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Rufus Frasier

Born on 1-10-1928. He was born in Lancaster, South Carolina. He later died on 6-28-2000.
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Rufus Frasier, a twin and the youngest of nine children was born January 10, 1928 in Lancaster, South Carolina. His parents were James and Emma Frasier. He moved to Buffalo to look for work and found employment at the American Standard plant. Following a brief tour of duty in the U.S. Army in the early 1950s, he was honorably discharged in 1953 and returned to American Standard until the plant closed in 1975. He also worked for the Buffalo Board of Education and Roswell Park Memorial Institute.

During his tenure at American Standard, Rufus became active in affairs of the United Steel Workers, Local Union 1199, AFL-CIO. He served as a union shop steward, vice president of the Local and chairman of the Civil Rights Committee. Rufus gained much of his labor/union expertise while attending Cornell Universityâ??s New York State School of Industrial and Labor Relations.

In 1946, Rufus joined the Trinity Baptist Church where he was a faithful and active member. In 1969, Rufus married Frances Jackson. When Frances became gravely ill, Rufus cared for her. This union lasted until her death in September, 1983.

During the mid 1950s Rufus became active in the Buffalo Branch NAACP. He recalls the days when meetings were held in churches and at the Hickory Street Christian Center under the leadership of Presidents Peter Leftwich, Edgar Westbrook, Rev. James Hemphill, attorney William Sims, and the only female president, of that time, Pernell Byrd. In the turbulent, volatile 60s and 70s, he actively served with Presidents Raphael DuBard, Joseph Easley, Donald Lee, Rev. Milton Williams and Daniel R. Acker.

Mr. Frasier was elected Vice-President of the Buffalo Branch NAACP in 1974 and served in this capacity for 22 years with President Daniel Acker. When Mr. Acker died in May of 1997, Rufus assumed the Presidency and served in that capacity until his retirement in July, 1998. From the time of his election as Vice-President, Rufus was active in the daily operation of the NAACP office formerly located at 531 East Ferry and now at 1490 Jefferson Avenue. Additionally, he served as the co-chair of the Life Membership Committee, which reached over 500 Life Members during his tenure. Rufus took pride in the fact that his church, Trinity Baptist, was the first church to take a Life Membership in the Buffalo Branch NAACP.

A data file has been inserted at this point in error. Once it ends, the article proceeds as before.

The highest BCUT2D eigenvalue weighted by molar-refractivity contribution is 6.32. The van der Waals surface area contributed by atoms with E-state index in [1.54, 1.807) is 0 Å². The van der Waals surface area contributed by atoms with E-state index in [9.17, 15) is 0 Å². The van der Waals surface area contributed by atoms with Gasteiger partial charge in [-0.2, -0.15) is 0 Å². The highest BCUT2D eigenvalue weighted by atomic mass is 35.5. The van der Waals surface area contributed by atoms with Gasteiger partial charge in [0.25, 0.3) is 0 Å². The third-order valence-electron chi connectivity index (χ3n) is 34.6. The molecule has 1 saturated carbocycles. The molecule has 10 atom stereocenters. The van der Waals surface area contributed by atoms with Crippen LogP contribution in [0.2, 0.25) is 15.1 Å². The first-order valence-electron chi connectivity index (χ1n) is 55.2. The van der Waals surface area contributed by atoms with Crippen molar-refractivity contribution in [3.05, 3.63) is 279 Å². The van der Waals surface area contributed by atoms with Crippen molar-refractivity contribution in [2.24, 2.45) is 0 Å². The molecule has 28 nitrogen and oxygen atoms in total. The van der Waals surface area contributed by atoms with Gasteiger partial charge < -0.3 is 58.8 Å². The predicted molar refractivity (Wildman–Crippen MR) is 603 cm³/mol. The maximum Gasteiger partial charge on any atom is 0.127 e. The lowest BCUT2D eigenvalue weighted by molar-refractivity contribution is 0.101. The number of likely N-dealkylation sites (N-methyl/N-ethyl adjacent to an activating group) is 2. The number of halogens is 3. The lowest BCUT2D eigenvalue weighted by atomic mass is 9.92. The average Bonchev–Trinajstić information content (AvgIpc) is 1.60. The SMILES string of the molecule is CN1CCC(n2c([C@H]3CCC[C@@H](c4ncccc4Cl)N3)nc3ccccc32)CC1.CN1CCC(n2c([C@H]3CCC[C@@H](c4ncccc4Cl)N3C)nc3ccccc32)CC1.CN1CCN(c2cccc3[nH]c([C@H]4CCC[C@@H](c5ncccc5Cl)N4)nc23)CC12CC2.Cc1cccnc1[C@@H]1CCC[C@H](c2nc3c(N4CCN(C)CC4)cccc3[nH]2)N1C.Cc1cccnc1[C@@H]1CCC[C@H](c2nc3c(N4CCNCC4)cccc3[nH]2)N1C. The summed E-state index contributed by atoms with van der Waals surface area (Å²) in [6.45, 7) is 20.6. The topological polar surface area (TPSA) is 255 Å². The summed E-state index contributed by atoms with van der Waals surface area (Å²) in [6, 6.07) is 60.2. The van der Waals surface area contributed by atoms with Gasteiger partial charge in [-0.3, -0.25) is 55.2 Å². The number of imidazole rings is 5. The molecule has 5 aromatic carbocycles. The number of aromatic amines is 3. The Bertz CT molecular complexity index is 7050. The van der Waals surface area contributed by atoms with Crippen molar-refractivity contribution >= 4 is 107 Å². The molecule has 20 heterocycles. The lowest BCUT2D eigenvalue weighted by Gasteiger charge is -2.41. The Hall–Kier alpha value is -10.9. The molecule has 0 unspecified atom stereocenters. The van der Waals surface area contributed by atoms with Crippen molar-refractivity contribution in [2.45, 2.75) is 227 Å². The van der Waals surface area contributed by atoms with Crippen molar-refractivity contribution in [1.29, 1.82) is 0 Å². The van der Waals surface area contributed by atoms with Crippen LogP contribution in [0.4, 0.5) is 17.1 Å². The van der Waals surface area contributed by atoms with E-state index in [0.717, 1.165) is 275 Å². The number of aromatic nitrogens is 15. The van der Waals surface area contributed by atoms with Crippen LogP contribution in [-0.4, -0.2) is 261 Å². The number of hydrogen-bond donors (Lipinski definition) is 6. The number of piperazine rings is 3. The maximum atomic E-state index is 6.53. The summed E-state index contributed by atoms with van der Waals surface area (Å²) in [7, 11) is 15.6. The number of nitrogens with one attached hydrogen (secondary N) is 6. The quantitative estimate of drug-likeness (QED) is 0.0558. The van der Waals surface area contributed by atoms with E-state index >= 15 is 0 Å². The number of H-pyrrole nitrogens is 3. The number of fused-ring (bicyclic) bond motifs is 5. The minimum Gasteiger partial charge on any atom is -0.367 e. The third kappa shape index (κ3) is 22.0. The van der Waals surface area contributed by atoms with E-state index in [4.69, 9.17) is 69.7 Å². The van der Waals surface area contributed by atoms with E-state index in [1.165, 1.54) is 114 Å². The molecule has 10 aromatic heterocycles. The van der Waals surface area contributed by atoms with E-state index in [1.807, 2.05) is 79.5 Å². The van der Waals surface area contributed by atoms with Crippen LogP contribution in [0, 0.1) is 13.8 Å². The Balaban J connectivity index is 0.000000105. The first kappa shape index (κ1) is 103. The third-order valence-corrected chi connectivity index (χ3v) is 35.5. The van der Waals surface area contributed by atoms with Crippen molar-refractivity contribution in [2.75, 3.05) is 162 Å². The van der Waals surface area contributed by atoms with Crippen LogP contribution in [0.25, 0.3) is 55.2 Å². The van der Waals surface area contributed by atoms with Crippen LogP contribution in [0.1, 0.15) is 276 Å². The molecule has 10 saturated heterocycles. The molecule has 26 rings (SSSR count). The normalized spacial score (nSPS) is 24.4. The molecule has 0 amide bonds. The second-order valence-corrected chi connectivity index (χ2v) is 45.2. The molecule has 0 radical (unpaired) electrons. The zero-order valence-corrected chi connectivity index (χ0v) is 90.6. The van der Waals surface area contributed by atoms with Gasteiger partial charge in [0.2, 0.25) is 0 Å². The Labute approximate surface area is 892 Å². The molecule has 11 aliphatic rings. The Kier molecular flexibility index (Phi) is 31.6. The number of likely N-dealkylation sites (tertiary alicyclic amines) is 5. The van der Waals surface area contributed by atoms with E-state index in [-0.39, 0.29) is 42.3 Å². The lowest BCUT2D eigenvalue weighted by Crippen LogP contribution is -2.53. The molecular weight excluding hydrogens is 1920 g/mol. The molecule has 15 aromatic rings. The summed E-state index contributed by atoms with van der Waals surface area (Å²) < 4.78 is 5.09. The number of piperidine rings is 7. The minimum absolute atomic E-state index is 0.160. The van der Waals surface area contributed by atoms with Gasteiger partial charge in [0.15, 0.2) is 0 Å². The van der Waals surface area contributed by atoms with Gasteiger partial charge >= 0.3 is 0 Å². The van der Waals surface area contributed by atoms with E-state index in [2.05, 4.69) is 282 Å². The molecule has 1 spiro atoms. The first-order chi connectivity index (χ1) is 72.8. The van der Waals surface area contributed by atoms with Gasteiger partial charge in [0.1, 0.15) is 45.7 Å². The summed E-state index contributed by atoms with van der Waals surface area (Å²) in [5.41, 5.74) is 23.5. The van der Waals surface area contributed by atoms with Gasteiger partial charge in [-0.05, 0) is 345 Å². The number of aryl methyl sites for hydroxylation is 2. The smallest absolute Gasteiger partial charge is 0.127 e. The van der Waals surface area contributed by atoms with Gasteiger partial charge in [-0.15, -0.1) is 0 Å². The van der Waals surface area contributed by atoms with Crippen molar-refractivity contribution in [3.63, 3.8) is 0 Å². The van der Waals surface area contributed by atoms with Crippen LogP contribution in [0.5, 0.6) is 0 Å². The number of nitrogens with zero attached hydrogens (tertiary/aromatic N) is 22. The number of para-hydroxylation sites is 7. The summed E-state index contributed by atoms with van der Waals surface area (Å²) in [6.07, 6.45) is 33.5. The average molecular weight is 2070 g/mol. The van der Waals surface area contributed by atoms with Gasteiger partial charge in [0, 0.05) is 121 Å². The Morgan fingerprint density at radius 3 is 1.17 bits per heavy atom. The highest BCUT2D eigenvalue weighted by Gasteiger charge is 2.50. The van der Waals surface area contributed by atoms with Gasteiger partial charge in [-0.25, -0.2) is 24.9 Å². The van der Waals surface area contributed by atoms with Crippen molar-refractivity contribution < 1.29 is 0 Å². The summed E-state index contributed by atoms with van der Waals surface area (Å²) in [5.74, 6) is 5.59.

Working with other civic organizations and community groups, Rufus was involved with massive voter registration campaigns, candidate forums and turn out the vote drives. As chair of the voter registration/education committee, he personally registered hundreds of eligible voters. Many Buffalonians will also recall when Rufus distributed the Buffalo Challenger from 1963 to 1968 building a large customer base in the Genesee, Sycamore, Broadway and Jefferson Avenue area.


Through the years, Mr. Frasier received numerous awards for his involvement in his church, civic organizations and the NAACP local and state affiliates. He was the recipient of the prestigious Medgar Evers Civil Rights Award, which is the highest award given by the local branch. In 1998, Rufus was given the Douglas Fraser Community Service Award, a national award given by the United Auto Workers to persons who have excelled in community service. This award is recorded in the archives at Wayne State University in Detroit Michigan.

In August 1998, when announcing his retirement as President of the Buffalo NAACP at a testimonial dinner in his honor, Mr. Fraiser stated, I am not retiring from the NAACP. I intend to remain active in voter registration, soliciting Life Memberships and in helping to maintain the operation of the headquarters.� Following his retirement, the Executive Board meeting voted unanimously that the Human relations award be renamed the Rufus Frasier Human Relations Award.

Mr. Frasier was described as â??a quiet but tireless foot solder to the civil rights cause. It was his involvement in the community and with the NAACP that earned him respect as a leader.â?

Mr. Frasier died on June 28, 2000. Mr. Fraiser had one son, Robert and three grandchildren.